Posts Tagged ‘discovered’

Brontomerus mcintoshi – the dinosaur with thunder thighs

// February 23rd, 2011 // Comments Off on Brontomerus mcintoshi – the dinosaur with thunder thighs // Recent Research

Brontomerus. Image by Francisco Gascó

Across my twitter feed today we welcomed a new dinosaur. Brontomerus mcintoshi was named for it’s “thunder-thighs” and as honour to retired physicist and avocational paleontologist “Jack” McIntosh.

I hope Jack has no hang-ups about his thighs, as I can assure you if someone called a dinosaur “Thunder-thighs skelletti” I would whap them with my peg leg.

But I’m sure Jack is pleased to hand his name to this butt-kicking dinosaur. With huge thigh muscles, as shown by bone fragments, Brontomerus may have kicked his way out of hairy situations.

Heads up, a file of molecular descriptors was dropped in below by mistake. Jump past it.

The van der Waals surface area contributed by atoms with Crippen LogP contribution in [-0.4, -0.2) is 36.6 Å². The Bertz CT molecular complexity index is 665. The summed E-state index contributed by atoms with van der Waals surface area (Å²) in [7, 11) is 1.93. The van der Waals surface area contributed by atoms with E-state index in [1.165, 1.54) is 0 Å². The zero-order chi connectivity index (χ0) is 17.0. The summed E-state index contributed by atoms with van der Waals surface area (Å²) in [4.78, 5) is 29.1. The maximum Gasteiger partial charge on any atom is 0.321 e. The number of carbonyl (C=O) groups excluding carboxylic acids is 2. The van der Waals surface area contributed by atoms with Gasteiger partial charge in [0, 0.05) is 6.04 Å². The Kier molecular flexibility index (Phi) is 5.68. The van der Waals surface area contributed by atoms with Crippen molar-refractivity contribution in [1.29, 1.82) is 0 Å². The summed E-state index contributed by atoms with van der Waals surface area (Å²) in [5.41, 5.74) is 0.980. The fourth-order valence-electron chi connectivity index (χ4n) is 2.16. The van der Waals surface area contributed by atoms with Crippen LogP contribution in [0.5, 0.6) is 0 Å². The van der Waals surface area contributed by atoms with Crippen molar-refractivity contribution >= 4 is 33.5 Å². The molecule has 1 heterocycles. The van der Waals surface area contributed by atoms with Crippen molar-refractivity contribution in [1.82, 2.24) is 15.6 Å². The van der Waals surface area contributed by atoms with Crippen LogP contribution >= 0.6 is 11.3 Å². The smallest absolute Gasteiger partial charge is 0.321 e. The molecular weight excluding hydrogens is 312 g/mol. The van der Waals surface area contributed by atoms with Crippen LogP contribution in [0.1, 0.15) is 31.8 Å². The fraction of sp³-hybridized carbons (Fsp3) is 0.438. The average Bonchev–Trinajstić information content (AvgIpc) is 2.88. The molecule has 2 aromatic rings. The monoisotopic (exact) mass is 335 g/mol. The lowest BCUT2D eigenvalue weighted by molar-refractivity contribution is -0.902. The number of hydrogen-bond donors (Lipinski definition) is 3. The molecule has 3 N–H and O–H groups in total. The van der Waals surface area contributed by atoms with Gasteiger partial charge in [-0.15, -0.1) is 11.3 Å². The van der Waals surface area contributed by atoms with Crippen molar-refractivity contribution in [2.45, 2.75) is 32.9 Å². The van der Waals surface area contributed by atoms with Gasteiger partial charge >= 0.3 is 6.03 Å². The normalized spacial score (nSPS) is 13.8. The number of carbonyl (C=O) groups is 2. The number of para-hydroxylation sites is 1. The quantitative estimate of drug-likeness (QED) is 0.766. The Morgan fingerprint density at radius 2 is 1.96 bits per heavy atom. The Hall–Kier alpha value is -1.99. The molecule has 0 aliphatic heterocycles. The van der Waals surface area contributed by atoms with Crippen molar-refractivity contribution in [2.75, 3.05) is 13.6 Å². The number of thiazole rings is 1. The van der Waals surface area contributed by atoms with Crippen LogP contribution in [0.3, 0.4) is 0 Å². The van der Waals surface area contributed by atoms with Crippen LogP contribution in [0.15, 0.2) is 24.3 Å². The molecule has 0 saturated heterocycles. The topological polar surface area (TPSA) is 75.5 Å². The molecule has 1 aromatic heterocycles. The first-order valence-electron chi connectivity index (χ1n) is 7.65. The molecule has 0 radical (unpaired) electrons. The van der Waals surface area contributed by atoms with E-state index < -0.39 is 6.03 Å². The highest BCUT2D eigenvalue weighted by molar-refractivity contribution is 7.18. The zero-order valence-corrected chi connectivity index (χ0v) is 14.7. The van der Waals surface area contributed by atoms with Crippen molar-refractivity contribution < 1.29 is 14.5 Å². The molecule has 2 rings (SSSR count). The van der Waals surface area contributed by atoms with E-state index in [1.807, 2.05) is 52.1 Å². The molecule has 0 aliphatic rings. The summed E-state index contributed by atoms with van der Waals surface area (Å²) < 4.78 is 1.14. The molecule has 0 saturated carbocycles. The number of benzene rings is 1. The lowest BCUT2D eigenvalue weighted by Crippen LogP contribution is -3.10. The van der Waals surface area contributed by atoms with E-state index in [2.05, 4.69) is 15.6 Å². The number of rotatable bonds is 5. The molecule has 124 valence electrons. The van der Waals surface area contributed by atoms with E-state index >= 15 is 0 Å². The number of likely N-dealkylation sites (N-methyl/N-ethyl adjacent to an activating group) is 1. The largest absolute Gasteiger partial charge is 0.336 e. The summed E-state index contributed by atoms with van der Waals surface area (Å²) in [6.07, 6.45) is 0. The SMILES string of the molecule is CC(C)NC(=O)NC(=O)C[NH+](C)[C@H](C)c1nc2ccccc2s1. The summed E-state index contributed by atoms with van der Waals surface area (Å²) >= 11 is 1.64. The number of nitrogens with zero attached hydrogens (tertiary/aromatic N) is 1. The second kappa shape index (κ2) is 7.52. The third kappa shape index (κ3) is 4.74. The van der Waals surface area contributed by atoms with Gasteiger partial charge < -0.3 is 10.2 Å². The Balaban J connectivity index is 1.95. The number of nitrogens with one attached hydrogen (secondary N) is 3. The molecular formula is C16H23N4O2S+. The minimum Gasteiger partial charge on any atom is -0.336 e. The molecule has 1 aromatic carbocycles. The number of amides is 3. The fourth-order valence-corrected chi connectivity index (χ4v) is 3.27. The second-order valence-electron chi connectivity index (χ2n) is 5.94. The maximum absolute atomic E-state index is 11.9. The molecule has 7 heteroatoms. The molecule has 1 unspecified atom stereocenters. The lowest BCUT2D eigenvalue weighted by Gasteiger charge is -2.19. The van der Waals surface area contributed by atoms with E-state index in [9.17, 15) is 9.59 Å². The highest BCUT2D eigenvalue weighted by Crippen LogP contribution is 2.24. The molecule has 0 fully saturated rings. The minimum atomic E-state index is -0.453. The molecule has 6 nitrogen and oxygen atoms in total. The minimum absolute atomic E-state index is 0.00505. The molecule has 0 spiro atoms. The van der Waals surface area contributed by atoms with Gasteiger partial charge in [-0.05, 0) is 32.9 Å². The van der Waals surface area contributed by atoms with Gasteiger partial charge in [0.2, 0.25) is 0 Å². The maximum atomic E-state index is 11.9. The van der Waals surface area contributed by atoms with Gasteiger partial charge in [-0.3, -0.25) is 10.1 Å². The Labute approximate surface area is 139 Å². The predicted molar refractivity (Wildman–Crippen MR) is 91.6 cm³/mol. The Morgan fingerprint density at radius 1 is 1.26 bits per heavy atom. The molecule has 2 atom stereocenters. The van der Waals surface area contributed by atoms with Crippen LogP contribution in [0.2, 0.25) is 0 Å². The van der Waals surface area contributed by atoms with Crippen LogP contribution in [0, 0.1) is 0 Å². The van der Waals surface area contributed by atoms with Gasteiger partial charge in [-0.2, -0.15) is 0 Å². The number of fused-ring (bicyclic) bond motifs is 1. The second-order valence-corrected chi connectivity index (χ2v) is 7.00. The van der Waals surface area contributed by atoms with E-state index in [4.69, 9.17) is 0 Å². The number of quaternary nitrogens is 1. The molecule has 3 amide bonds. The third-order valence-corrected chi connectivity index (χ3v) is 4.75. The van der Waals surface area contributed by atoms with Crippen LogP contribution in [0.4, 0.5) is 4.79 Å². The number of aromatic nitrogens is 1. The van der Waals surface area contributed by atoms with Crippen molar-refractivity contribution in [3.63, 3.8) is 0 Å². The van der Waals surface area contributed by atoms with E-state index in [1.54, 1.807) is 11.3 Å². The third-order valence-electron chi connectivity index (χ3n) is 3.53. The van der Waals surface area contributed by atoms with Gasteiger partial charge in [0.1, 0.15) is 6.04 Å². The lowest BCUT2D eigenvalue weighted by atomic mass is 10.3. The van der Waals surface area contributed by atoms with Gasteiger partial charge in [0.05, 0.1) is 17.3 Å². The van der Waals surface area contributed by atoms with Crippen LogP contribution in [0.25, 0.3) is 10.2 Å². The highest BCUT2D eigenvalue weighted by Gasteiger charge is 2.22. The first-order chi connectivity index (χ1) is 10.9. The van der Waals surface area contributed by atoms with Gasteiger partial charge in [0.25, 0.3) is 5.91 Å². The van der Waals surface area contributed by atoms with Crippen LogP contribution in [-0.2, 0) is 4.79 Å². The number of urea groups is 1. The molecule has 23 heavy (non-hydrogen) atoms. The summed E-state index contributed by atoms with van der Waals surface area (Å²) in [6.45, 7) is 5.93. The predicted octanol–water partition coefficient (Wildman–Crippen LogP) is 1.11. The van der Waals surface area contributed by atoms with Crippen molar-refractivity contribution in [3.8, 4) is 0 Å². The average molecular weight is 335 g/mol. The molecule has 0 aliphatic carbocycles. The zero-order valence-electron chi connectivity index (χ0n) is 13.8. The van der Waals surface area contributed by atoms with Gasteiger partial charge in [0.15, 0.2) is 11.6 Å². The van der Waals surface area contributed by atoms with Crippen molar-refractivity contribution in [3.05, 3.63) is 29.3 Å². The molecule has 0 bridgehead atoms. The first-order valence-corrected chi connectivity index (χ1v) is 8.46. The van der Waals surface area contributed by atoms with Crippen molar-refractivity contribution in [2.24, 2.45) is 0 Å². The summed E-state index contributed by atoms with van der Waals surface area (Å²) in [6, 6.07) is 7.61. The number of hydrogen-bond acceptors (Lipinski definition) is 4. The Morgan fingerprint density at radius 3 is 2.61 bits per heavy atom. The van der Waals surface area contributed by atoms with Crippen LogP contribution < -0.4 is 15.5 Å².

The authors of the paper suggest kicking could have been used by males fighting over females (or indeed, females fighting over males, which I put forward as an equally possible alternative.) If capable of delivering crippling kicks, they probably used their legs against predators as well.

Another suggestion is that Brontomerus used the thighs as a kind of “dinosaur four-wheel drive,” according to co author Matt Wedel, which helped them climb rough and hilly terrain.

The paper is based on a healthy smattering of bone samples from two individuals, a juvenile (a few years old) and an adult. The samples represent about 10% of the total skeleton, not much, but people work with less. With an incomplete skeleton, caution has been advised in describing its behaviour and good-looks. But I say, if you want to go ahead and imagine the dino as Xena trained in kickboxing, why the hell not?

Authors with fossils. Image by Linda Coldwell